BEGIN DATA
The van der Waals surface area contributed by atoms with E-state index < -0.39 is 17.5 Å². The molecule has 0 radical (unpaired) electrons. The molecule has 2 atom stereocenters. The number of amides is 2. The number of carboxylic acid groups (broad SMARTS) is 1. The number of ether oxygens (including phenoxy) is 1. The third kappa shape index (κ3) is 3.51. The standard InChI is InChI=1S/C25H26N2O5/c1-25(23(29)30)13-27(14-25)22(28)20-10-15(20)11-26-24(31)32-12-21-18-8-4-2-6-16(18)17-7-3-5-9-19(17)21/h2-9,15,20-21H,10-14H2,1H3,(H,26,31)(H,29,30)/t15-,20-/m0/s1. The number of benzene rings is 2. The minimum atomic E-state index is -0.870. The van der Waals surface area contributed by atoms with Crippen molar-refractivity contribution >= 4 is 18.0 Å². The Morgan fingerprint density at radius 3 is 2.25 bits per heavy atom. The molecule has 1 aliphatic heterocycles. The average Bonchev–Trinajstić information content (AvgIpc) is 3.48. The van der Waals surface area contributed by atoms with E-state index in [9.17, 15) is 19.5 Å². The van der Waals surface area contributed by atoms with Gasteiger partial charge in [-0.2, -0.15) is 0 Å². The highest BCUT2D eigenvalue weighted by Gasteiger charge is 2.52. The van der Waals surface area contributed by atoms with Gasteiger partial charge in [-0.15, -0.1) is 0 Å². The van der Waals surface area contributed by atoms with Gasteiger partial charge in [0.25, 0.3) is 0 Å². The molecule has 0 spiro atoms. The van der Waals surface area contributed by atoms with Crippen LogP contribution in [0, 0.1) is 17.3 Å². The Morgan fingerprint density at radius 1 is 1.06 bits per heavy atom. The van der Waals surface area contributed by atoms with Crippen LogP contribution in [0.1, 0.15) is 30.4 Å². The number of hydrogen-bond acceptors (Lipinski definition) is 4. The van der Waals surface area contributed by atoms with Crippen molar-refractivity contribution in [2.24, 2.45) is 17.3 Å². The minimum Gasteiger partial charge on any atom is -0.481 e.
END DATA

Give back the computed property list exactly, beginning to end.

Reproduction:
The van der Waals surface area contributed by atoms with E-state index < -0.39 is 17.5 Å². The molecule has 0 radical (unpaired) electrons. The molecule has 2 atom stereocenters. The number of amides is 2. The number of carboxylic acid groups (broad SMARTS) is 1. The number of ether oxygens (including phenoxy) is 1. The third kappa shape index (κ3) is 3.51. The standard InChI is InChI=1S/C25H26N2O5/c1-25(23(29)30)13-27(14-25)22(28)20-10-15(20)11-26-24(31)32-12-21-18-8-4-2-6-16(18)17-7-3-5-9-19(17)21/h2-9,15,20-21H,10-14H2,1H3,(H,26,31)(H,29,30)/t15-,20-/m0/s1. The number of benzene rings is 2. The minimum atomic E-state index is -0.870. The van der Waals surface area contributed by atoms with Crippen molar-refractivity contribution >= 4 is 18.0 Å². The Morgan fingerprint density at radius 3 is 2.25 bits per heavy atom. The molecule has 1 aliphatic heterocycles. The average Bonchev–Trinajstić information content (AvgIpc) is 3.48. The van der Waals surface area contributed by atoms with E-state index in [9.17, 15) is 19.5 Å². The van der Waals surface area contributed by atoms with Gasteiger partial charge in [-0.2, -0.15) is 0 Å². The highest BCUT2D eigenvalue weighted by Gasteiger charge is 2.52. The van der Waals surface area contributed by atoms with Gasteiger partial charge in [-0.15, -0.1) is 0 Å². The van der Waals surface area contributed by atoms with Gasteiger partial charge in [0.25, 0.3) is 0 Å². The molecule has 0 spiro atoms. The van der Waals surface area contributed by atoms with Crippen LogP contribution in [0, 0.1) is 17.3 Å². The Morgan fingerprint density at radius 1 is 1.06 bits per heavy atom. The van der Waals surface area contributed by atoms with Crippen LogP contribution in [0.1, 0.15) is 30.4 Å². The number of hydrogen-bond acceptors (Lipinski definition) is 4. The van der Waals surface area contributed by atoms with Crippen molar-refractivity contribution in [2.24, 2.45) is 17.3 Å². The minimum Gasteiger partial charge on any atom is -0.481 e.